Reviews from Lord Taylor of Glencoe
Death of a Salesman: Arthur Miller, May 27—28, 2013
My rating: ♦♦♦♦◊
Arthur Miller’s classic play Death of a Salesman maps the breakdown of 63-year-old Willy Loman, the patriarch of a dysfunctional family and unwillingly retired salesman.
Miller makes great use of the stage. The story is set mostly in and around Willie’s home, and Miller tells Willie’s story by using flashbacks. Subtle directions make clear the distinctions between past and present, with flashback characters being able to step through the house’s walls which restrain present-tense cast.
The voices of the past are clearly mapped. On more than one occasion, Willie will be having a conversation with a flashback and present day character simultaneously, and Miller expertly weaves the strands to make clear the distinction, while presenting Willie’s muddled mind and disorientated state through the confusion.
Willie himself is a flawed protagonist who is ultimately just a good guy with bad luck. Despite his plentiful failings, he garners sympathy from the audience. He treats most characters badly, most of all his long-suffering wife Linda. Yet he is a victim of the American Dream, never realising his potential and left incredibly unhappy. He feels cheated by life and is indeed flawed rather than bad. His imperfections and frustrations transcend generations and he is as accessible and recognisable today as he was in the 1940s.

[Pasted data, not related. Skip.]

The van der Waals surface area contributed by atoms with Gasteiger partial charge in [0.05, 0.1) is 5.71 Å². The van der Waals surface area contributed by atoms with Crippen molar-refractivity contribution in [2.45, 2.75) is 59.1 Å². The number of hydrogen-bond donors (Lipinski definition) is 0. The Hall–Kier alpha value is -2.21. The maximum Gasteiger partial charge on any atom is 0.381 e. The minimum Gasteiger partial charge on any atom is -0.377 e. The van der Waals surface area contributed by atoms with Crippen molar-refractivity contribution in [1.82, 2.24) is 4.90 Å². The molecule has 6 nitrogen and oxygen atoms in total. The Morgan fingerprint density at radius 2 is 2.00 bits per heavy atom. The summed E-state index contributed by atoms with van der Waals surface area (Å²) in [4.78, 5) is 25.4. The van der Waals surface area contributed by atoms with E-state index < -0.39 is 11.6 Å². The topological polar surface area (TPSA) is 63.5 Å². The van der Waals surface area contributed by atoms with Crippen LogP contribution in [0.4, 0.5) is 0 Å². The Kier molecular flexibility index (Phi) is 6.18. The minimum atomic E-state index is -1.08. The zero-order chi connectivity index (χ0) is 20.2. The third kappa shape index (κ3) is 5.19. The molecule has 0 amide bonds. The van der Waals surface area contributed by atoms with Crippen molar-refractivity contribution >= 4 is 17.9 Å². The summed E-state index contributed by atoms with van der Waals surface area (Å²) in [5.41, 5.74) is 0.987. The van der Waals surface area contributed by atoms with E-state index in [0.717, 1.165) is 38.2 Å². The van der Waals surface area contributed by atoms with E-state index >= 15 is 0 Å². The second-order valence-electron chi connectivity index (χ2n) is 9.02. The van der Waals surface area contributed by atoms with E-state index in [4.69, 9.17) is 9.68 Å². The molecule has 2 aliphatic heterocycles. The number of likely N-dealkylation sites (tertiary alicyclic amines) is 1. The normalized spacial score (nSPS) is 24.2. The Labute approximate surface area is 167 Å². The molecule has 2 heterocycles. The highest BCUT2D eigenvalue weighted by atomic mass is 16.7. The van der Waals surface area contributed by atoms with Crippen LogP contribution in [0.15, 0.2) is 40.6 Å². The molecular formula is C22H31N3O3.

Linda is a brilliantly likeable foil, displaying the qualities her husband lacks and remaining devoted to him without question. Their sons Biff and Happy are very distinct characters in their own right. Biff in particular goes on a journey of his own in Salesman and more than once questions his life. His relationships with Willie, Linda and Happy are individually interesting, leading to a dramatic and emotive dénouement which the character well deserves.
The plot revels in its simplicity, with more credence paid to the past and to the ways in which the various family members have been let down by the others. Moving swiftly along the final days of the salesman’s life until his titular demise (hardly a spoiler), the utter collapse of the man’s soul is heart breaking, believable and excellently paced.
Being a script, Salesman has to be performed to be appreciated in its fullness. Miller’s directions on staging, lighting and music lend more than enough help to the reader and it would without doubt be an incredibly moving portrayal of the most ordinary man’s ordinary problems.
Packed with themes, lessons and depth, it is clear to see why Salesman is on school syllabuses 70 years on. It rightfully claims the ‘classic’ tag and will not only entertain every audience member, but leave them with a challenge to haunt them long after the curtain falls.